This should be great fun! Welcome to the Linux world! ;-)
 
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Old 09-11-2015, 06:43 AM   #3
Kytsuine
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I would recommend Linux Mint for a new Linux user. It's very user-friendly, and, being based on Debian, has lots of packages available to it.

Most programs (excluding some games) either exist in Mint's repositories or have an alternative. That being said, Wine is a program that attempts to teach Linux how to read Windows programs. For some, such as Istaria (a mmorpg that I play,) it works wonderfully. For others, such as Myst, it does not.

The primary purpose of antivirus software on your computer is to protect it from viruses. That is not nearly as much of an issue with Linux. Due to the relatively small user base and the wide variety of distributions, very few viruses exist that target Linux users. (Plus, most Linuxers are the type of folks that will evade viruses anyway.) However, to avoid passing along Windows viruses via, say, email, you can install the GPG, which helps prevent malicious emails, Clam antivirus, which will monitor network traffic to and from your computer (I think?), and a good old firewall.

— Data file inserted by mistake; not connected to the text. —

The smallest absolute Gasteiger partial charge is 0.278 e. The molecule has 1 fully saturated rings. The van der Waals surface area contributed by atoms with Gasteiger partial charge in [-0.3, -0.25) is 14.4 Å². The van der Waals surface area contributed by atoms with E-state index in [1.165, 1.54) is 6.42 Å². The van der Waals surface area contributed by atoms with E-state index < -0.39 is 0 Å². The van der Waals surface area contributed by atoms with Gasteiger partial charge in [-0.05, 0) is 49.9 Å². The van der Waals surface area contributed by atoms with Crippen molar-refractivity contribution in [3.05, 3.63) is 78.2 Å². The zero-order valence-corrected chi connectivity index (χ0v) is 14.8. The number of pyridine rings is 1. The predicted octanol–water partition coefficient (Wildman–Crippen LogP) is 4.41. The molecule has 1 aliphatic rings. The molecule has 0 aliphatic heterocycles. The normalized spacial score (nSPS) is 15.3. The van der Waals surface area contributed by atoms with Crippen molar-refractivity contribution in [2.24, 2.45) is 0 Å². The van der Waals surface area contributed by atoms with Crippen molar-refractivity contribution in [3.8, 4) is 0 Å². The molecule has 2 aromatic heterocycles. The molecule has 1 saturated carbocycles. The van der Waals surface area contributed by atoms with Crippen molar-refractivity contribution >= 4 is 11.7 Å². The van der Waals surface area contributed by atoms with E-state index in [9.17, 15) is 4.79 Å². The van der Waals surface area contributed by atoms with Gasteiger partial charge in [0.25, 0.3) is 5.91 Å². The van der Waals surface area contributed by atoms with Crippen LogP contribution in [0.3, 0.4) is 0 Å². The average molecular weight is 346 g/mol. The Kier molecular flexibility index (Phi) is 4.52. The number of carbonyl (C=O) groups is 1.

Hope this helps!
 
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Old 09-11-2015, 05:03 PM   #4
jefro
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This is good advice. " I would install linux under virtualbox, or run from a livecd, and get a little used to linux before jumping into the deep water."